Mark has been the Director of Horticulture at Rotary Botanical Gardens in Janesville, WI for the last 14 years. Along with dedicated staff and volunteers, Mark coordinates the development and improvement of this 20-acre botanical showcase. Mark’s background is in landscape architecture and urban forestry although his true passion is obtaining, growing, observing and photographing all manner of plants.


The Truth About False Forget-Me-Nots
by Mark Dwyer - posted 04/20/12


Each spring I'm more and more impressed with the perennial false-forget-me-nots (Brunnera macrophylla) out in the garden.  Also called Siberian bugloss, this hardy perennia (zone 3) is native to Eastern Europe and has very few insect or disease problems and is quite low maintenance.  This garden stalwart prefers moist, well-drained soils in partially shaded locations or dappled woodlands where it can thrive.  All varieties will typically get 12-15" tall and will form a clump 18" wide or so.  This species is also quite drought tolerant once established and will give many long years of service.  While the heart-shaped leaves are the primary interest for many of the cultivated varieties, the early spring flowers are not without interest.  The showy electric blue flower clusters (see above) are very reminiscent of forget-me-nots (Myosotis) and are quite interesting for about two weeks in late April and early May.  While I love that flower show and it should never be underestimated, the foliage is what really steals the show.  There are many varieties that have significantly different foliage from the "straight" species which is green-leaved and quite uninteresting after the spring blooms fade.  One of the most popular varieties is 'Jack Frost' (see to the right) which is the Perennial Plant of the Year (chosen by members of the  Perennial Plant Association or PPA) for 2012 and in my mind, is very deserving.  In the past, the variety 'Langtrees' was popular for its silver spotting between the veins.  It's merit was for offering "illumination" in the shaded garden.  The shade garden  becomes so much more reliant on foliage as flowers become more challenging to provide throughout the length of the growing season.  Brunneras are great partners with plantain lily (Hosta), barrenworts (Epimedium), lungworts (Pulmonaria), ferns and other shade tolerant perennials.  There have been so many other awesome introductions over the year and we display about a dozen varieties at Rotary Botanical Gardens. The variety 'Mr. Morse' is known for not only silvery leaves but white spring flowers   Another nice variety that has almost pure silver leaves is 'Looking Glass' which provides that superior "illumination" in the shade.  See this variety below.  The variety 'King's Ransom' (see to the left), offers a nice variegation like 'Jack Frost' but with yellowish edges and highlights that fade to a cream in summer.  The yellowing of this variety does not look "sickly" at all and is a nice accent.  There is now a golden-leaved variety called 'Diane's Gold' (originating from Madison, WI) with chartreusy-gold leaves which I think looks best (and brightest) in spring and fall as it fades a bit in our summer heat.  Regardless of your variety selection, see the truth about these wonderful false-forget-me-nots and see where they can be of the most effectiveness in your garden.  heat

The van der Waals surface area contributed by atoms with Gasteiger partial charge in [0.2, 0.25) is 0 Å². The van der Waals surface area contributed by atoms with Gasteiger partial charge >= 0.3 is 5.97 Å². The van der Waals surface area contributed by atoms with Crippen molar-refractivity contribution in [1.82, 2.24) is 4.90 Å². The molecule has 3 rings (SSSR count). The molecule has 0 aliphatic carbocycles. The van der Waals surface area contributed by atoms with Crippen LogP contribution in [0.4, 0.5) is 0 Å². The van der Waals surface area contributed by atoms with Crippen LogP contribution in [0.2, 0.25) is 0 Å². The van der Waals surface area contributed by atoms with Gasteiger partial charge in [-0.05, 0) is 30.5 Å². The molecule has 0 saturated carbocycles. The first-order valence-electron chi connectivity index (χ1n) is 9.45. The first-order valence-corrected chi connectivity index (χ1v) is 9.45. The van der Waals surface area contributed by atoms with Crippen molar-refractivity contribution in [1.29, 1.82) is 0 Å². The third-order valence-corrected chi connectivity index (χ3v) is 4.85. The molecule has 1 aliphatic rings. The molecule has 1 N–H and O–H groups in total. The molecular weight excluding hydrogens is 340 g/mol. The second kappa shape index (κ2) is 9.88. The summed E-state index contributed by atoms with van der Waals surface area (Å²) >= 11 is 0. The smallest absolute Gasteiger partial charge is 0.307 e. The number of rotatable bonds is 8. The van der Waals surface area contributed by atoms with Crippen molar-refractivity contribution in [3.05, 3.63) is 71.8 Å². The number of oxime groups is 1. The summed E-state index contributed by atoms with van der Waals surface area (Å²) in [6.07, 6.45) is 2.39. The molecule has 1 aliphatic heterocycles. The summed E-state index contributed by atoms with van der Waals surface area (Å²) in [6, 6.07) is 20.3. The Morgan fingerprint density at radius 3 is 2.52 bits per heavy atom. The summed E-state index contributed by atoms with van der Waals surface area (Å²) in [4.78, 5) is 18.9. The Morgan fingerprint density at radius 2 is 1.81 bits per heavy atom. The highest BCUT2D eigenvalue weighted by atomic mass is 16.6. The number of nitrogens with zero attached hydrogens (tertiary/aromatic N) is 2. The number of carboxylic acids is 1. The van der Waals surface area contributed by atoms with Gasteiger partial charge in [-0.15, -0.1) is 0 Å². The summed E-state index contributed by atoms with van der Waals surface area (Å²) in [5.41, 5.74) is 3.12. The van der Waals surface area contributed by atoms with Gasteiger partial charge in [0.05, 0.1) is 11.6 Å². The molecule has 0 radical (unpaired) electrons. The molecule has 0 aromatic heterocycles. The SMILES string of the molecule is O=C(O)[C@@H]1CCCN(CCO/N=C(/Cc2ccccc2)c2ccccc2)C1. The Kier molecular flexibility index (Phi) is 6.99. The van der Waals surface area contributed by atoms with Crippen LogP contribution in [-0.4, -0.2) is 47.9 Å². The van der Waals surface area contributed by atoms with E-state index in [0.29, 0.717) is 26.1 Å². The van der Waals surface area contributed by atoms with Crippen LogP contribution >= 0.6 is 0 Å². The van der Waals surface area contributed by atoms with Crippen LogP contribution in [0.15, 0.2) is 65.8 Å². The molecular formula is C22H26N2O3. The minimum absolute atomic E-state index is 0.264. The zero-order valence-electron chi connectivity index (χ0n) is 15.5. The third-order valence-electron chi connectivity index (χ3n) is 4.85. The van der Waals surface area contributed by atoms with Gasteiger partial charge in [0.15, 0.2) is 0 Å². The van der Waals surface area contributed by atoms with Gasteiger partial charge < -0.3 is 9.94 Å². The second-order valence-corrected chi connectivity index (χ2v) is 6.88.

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It’s Time To Share Your Donuts
by Mark Dwyer - posted 04/05/12